I have grappled with this problem as well. If this is a client that you will get additional work from, even perhaps of the same parameters as the first job, you almost have to make them aware of those extra hours, even if you don’t charge them this time ... for the simple reason you don’t want to have to continually give the client those extra hours free of charge.
Depending on how well versed and familiar the person you are dealing with is, let that guide and determine the content and extensiveness of your explanation. This has never been a negative for me and it does exactly what Daniel said, it builds trust.
But I too do what Daniel and Doug do - just estimates whenever possible Doing this weeds out the clients you didn’t really want anyway. That inflexibility may be due to multiple reasons, from individual personality to fixed budget parameters, but it has been my experience at the end of day the “why” doesn’t matter. As hard as it can be to turn down work ... in the long run it is most definitely to your benefit. If they are inflexible re: a hard and fast quote, that will carry over into other elements of that client relationship. When a quote is requested I never ask what they want, I give them just what Doug said: an estimate. I wait for them to insist on a fixed price. So initially don’t offer it, ever.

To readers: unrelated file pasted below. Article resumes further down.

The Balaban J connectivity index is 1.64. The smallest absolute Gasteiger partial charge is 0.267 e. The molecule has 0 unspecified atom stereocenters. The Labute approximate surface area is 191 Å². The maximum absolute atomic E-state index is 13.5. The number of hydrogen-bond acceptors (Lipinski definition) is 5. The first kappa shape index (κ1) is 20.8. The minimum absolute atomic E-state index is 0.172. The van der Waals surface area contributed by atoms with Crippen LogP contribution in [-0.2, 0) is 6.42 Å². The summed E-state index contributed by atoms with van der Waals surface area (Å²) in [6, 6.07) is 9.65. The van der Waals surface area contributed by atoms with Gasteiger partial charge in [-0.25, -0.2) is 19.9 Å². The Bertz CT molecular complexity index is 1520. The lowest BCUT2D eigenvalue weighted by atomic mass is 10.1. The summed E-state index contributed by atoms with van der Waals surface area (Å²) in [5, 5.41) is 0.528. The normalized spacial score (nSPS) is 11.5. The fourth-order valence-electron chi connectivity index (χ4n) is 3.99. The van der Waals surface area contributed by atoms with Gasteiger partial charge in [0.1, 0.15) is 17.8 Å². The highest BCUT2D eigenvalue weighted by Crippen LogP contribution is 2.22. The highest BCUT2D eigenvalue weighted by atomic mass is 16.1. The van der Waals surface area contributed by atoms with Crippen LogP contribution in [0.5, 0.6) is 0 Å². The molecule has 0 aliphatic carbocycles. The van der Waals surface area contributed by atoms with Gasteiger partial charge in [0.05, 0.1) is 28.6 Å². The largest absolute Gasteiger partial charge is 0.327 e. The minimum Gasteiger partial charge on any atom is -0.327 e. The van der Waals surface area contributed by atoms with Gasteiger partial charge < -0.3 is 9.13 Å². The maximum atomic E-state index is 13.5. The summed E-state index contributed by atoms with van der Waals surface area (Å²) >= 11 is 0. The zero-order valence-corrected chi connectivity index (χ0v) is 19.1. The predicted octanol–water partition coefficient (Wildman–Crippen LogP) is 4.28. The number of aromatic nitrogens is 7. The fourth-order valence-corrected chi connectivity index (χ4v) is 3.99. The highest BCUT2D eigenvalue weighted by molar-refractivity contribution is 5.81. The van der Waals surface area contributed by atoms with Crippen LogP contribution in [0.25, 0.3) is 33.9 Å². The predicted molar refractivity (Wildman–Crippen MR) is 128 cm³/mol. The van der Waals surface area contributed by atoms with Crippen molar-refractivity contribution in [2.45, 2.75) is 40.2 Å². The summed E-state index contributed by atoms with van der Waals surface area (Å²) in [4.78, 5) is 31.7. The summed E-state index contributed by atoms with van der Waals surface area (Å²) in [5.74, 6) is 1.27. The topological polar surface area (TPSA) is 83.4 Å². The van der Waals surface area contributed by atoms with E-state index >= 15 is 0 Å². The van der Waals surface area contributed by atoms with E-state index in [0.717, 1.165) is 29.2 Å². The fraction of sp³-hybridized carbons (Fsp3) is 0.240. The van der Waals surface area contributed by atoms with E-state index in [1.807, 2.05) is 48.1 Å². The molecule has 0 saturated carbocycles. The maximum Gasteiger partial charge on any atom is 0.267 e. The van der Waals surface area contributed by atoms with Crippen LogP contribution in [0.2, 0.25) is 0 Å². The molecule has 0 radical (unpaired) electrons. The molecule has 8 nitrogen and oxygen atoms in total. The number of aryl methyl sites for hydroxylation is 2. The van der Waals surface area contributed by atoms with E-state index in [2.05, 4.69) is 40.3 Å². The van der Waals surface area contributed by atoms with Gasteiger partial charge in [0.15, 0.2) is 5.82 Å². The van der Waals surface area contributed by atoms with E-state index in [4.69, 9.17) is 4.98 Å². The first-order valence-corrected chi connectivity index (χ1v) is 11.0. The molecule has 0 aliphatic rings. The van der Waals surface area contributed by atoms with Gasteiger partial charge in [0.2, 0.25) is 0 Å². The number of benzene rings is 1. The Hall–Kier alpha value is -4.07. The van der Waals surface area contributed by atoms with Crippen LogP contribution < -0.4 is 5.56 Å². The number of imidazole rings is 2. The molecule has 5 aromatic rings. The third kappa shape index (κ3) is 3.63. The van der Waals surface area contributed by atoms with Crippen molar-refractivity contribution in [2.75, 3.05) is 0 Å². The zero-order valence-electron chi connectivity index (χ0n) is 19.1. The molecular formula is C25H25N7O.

But what must also be said: from the POV of a creative freelancer since 16 years ... part of my job as a freelancer is educating my clients regarding the unknown elements of that process. When they are requesting a fixed quote is when that education starts.
Also, I have found the range of accuracy is in direct relation to complexity of the project ... the smaller, more simplistic the project, the more accurate my time estimates are.
So if you really want a project and it is very complex, with unknown factors - being aware of those factors - allow for extra time because it is always better coming in under then over budget for both you and the client. There have been times I have literally doubled my estimated hours for a quote because there were so many unknowns.
Always with first time clients, they themselves are an unknown, so you always want to add extra time to first time client projects. The unknown ranging from how well they have it together to even how clear and defined it is that the client wants ... all these can change the time investment on your end.
But allowing for that extra time, even if you go over, you aren’t loosing all of those hours so maybe 3-5 instead of 20.